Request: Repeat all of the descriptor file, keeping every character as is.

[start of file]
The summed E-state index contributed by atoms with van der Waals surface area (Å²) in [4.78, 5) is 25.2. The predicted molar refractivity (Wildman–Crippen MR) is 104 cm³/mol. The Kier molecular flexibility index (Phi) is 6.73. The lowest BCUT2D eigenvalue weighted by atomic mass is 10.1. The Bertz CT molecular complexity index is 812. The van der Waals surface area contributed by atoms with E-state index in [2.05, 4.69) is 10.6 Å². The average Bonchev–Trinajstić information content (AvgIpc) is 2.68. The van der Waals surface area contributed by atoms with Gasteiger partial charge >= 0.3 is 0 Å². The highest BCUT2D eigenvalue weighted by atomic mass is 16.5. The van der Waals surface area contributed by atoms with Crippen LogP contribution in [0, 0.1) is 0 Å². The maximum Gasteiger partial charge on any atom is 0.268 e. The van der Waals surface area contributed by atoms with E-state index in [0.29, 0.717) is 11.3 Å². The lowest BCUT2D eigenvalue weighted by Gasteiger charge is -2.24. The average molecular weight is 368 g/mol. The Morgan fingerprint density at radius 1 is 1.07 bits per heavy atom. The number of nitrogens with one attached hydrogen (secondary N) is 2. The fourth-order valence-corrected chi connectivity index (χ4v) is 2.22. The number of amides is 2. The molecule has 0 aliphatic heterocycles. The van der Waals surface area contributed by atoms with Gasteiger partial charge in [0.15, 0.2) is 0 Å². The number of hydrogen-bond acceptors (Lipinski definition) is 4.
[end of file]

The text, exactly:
The summed E-state index contributed by atoms with van der Waals surface area (Å²) in [4.78, 5) is 25.2. The predicted molar refractivity (Wildman–Crippen MR) is 104 cm³/mol. The Kier molecular flexibility index (Phi) is 6.73. The lowest BCUT2D eigenvalue weighted by atomic mass is 10.1. The Bertz CT molecular complexity index is 812. The van der Waals surface area contributed by atoms with E-state index in [2.05, 4.69) is 10.6 Å². The average Bonchev–Trinajstić information content (AvgIpc) is 2.68. The van der Waals surface area contributed by atoms with Gasteiger partial charge >= 0.3 is 0 Å². The highest BCUT2D eigenvalue weighted by atomic mass is 16.5. The van der Waals surface area contributed by atoms with Crippen LogP contribution in [0, 0.1) is 0 Å². The maximum Gasteiger partial charge on any atom is 0.268 e. The van der Waals surface area contributed by atoms with E-state index in [0.29, 0.717) is 11.3 Å². The lowest BCUT2D eigenvalue weighted by Gasteiger charge is -2.24. The average molecular weight is 368 g/mol. The Morgan fingerprint density at radius 1 is 1.07 bits per heavy atom. The number of nitrogens with one attached hydrogen (secondary N) is 2. The fourth-order valence-corrected chi connectivity index (χ4v) is 2.22. The number of amides is 2. The molecule has 0 aliphatic heterocycles. The van der Waals surface area contributed by atoms with Gasteiger partial charge in [0.15, 0.2) is 0 Å². The number of hydrogen-bond acceptors (Lipinski definition) is 4.